My computer is connected to a domain. The time is consistently wrong, in fact it seems to be going fast. I try setting the time correctly but within the hour it's changed back. I am pretty sure it must be getting the time from the server on the network.

Is there a way I can prevent this from happening? Such as insisting it syncs with Microsoft ?


By default, Windows as a domain member synchronizes against the domain controller's clock. If you're getting incorrect times, there may be two possible causes for it:

  1. The domain controller's clock is off.

    In this case, you can force Windows to synchronize against a public NTP server instead (such as pool.ntp.org). However, this will create large differences between your computer's and the domain controller's clocks, which is most likely to result in completely broken domain logons. AD uses Kerberos for authentication, and only allows time skews of up to 5 minutes.

    Fix: Scream at Talk with your network administrator.

    Workaround: Change the timezone to compensate for the offset.

  2. The domain controller's clock is correct, but your computer is configured with an incorrect timezone.

    Time sync works with UTC time. Windows always keeps its internal clock in UTC time as well, but applies an user-specified "time zone" offset when displaying times. If you see the clock as off by exactly one hour (or several hours), you might have an incorrect time zone configured.

    Fix: Go to Adjust Time and Date, verify the timezone settings.

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    Yeah, I'd recommend not trying to change the time on your computer without the admins. It spams our logs and it isn't like you can play dumb either. . . – surfasb Sep 24 '11 at 1:36

First, check the time in your BIOS and make sure that it is correct. If you find that the BIOS clock is correct, try disabling the Windows Time Service and then rebooting.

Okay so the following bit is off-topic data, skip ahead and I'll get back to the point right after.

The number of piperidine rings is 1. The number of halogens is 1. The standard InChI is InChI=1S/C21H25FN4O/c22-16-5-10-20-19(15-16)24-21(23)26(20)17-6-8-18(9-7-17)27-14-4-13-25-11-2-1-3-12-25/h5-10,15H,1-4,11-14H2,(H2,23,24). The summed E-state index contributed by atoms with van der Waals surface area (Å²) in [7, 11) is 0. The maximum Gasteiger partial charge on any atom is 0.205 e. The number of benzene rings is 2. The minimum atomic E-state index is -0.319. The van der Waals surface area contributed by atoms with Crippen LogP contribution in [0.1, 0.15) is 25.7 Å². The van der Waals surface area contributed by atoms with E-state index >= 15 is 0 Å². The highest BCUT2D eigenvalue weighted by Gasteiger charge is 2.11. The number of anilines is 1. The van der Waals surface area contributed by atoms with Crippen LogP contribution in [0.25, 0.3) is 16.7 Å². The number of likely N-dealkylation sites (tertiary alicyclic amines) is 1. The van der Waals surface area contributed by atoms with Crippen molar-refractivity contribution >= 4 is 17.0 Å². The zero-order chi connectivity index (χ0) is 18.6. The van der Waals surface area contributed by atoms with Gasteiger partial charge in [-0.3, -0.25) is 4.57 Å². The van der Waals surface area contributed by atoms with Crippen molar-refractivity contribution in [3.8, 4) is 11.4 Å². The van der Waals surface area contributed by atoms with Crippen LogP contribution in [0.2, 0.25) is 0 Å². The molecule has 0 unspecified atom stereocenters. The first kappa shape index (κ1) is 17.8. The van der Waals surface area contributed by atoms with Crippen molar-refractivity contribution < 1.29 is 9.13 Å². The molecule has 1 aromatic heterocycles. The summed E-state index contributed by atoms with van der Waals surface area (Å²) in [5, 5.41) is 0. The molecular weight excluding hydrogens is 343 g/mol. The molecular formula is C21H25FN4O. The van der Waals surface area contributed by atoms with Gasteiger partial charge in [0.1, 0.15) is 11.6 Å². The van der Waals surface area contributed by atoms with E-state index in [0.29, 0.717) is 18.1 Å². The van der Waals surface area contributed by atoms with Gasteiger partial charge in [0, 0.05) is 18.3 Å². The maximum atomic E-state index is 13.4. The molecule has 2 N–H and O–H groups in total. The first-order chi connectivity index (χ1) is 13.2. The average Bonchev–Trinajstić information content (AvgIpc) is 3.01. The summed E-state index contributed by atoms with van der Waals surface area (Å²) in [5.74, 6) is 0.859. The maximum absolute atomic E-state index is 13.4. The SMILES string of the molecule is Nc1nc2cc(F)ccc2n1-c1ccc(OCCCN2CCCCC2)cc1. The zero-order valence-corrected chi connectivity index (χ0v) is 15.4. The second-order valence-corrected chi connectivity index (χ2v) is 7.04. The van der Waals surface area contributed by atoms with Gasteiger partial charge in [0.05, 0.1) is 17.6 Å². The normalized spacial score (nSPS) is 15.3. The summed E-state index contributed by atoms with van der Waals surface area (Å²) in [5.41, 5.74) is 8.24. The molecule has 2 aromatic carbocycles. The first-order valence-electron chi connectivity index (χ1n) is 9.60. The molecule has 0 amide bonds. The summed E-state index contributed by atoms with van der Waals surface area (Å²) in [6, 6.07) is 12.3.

As counter intuitive as it seems I've had a few situations where this has happened due to a weak bios battery. Windows only checks against the time server periodically - i seem to think this is once a month, so its likely to be an internal clock issue. Get that battery swapped, especially if its an older system

  • It's weekly by default, and the BIOS battery does not affect the clock of a running system. – user1686 Sep 23 '11 at 15:23
  • For some reason, practically, i've seen that happen at least two or three times. It shouldn't happen, but it does. – Journeyman Geek Sep 23 '11 at 23:08
  • @JourneymanGeek: Correlation != Causation. We prefer correct answers. – surfasb Sep 24 '11 at 1:37
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    Lets see, is it harmful? no. Does it repeat another answer - no. Has it fixed the issue in the past?... oh why yes, and even repeatably. Its also inexpensive, harmless, and has worked, and i've made it clear its personal experience and i don't know why it works. I don't see how my answer is 'incorrect' - grawity's answer is better, but its an alternative worth trying if other things don't work – Journeyman Geek Sep 24 '11 at 1:52
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    that wasn't mentioned in the original question – Journeyman Geek Sep 26 '11 at 7:53

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